Court name
High Court of Tanzania

Republic vs Albert Awour & Others () [1978] TZHC 1 (16 June 1978);

Law report citations
1985 TLR 20 (TZHC)
Media neutral citation
[1978] TZHC 1
Coram
Lugakingira, J.

Lugakingira, J.:  This was an application of change of venue under s.80 of the Criminal D Procedure Code.  The applicants who are facing various charges in the district court at Tarime are apprehensive that they will not have a fair and impartial trial if their case is heard by any magistrate of that Court and at the said court.  Their main grounds as set out in the affidavit and argued by learned counsel Mr. Mwale are, I think, E
   (a)   that the case was mentioned nineteen times and no bail was granted;
   (b)   that when bail was finally granted it was coupled with difficult conditions which the High Court had to modify; F
   (c)   that the complainant is well off and threatens to secure imprisonment if the case is tried at Tarime; and
   (d)   that the trial Magistrate similarly threatens incarceration whenever the case comes up for mention. G
In general, Mr. Mwale submitted that in considering such an application the proper test was whether reasonable apprehension existed in the mind of the accused. H
First of all, I do not know which record Mr. Mwale and his clients had in mind when they spoke of 19 mentions without bail.  What I have before me is a charge sheet dated 13 October, 1977.  Next, the record reveals that the applicants (and 2 others) first appeared in court on that very day and after pleas had been taken Mr. Mwale I applied for bail.  Again, bail was granted the same day even if on difficult conditions.  I can find nothing else on the available record prior to 13 October, 1977.  In the result, I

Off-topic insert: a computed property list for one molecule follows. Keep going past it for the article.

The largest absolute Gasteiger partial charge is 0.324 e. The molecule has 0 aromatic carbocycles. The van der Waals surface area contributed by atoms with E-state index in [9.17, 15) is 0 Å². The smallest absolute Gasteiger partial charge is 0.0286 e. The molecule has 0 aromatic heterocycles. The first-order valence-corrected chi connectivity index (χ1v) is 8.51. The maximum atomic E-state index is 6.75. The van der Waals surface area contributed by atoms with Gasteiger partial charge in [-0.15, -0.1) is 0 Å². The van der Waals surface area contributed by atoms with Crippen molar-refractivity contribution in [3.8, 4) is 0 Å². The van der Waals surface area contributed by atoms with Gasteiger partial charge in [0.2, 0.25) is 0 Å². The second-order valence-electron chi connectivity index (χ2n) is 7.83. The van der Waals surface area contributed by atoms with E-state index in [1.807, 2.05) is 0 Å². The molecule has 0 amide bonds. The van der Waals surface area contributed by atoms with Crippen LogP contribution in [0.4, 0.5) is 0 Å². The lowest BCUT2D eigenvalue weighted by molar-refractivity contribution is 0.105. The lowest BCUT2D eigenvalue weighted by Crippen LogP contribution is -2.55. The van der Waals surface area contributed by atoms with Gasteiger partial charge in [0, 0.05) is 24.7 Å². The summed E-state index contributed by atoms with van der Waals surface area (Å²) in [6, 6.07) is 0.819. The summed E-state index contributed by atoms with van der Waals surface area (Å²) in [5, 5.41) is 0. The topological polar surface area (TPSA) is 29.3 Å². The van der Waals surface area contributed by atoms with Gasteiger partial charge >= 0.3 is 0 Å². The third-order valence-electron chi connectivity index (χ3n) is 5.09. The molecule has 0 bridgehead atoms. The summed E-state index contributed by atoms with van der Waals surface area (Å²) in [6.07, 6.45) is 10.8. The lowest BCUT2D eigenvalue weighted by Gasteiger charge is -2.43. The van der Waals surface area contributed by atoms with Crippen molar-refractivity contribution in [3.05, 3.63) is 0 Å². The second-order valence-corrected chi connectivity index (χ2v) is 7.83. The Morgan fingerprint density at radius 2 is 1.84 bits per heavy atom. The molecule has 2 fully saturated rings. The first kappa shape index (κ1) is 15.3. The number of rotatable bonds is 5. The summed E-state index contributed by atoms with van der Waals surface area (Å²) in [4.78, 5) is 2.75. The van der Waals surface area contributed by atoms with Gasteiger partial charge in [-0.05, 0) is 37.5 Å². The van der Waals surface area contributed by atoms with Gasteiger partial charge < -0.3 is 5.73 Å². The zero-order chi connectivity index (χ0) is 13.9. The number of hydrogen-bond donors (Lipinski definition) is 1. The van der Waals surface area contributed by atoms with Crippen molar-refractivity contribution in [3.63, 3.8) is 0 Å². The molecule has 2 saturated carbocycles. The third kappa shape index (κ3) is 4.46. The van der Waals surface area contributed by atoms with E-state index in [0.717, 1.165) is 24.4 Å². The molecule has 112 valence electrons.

am not certain that the allegation in ground (a) is not misleading.  What is evident, on the contrary, is that the A disposal of this case has been held up by the actions of the applicants and their advocate.  Thus, between 13 October, 1977 and 22 February, 1978, the trial awaited the application to this Court for bail and the result of B that application.  Then on 2 March, 1978, Mr. Mwale wrote to the trial court proposing or confirming the hearing date for 25 April, 1978.  And on the latter date he appeared in court and revealed that his clients were again applying to this court, this time for change of venue.  From these facts I am unwilling to say that the trial court indulged in any procedural dereliction. C
The four grounds do not call for individual discussion at this stage.  Suffice it to say that they were put forward generally as evidence from which bias could be inferred.  I have already indicated that in Mr. Mwale's view the test is whether reasonable apprehension of bias exists in the mind of the accused.  Mr. Mwale is not alone in D saying so.  Similar views were expressed by this court,  In re R. v George Tumpes [1968] H.C.D. n.416 and earlier in Bhag Singh v Rex [1941] 1 TLR (R) 133.  In the latter case it was held by Wilson, J., I quote,
   ...... the proper test to apply ...... is not whether the Magistrate is actually prejudiced against the accused, but whether there E exists in the mind of the accused a reasonable apprehension that he will not have a fair and unprejudiced trial before the magistrate in question; and that in deciding what is a reasonable apprehension on the part of the accused regard F must be had not to abstract standards of reasonableness but to the standard of honesty and impartiality of the accused himself and his degree of education and intelligence.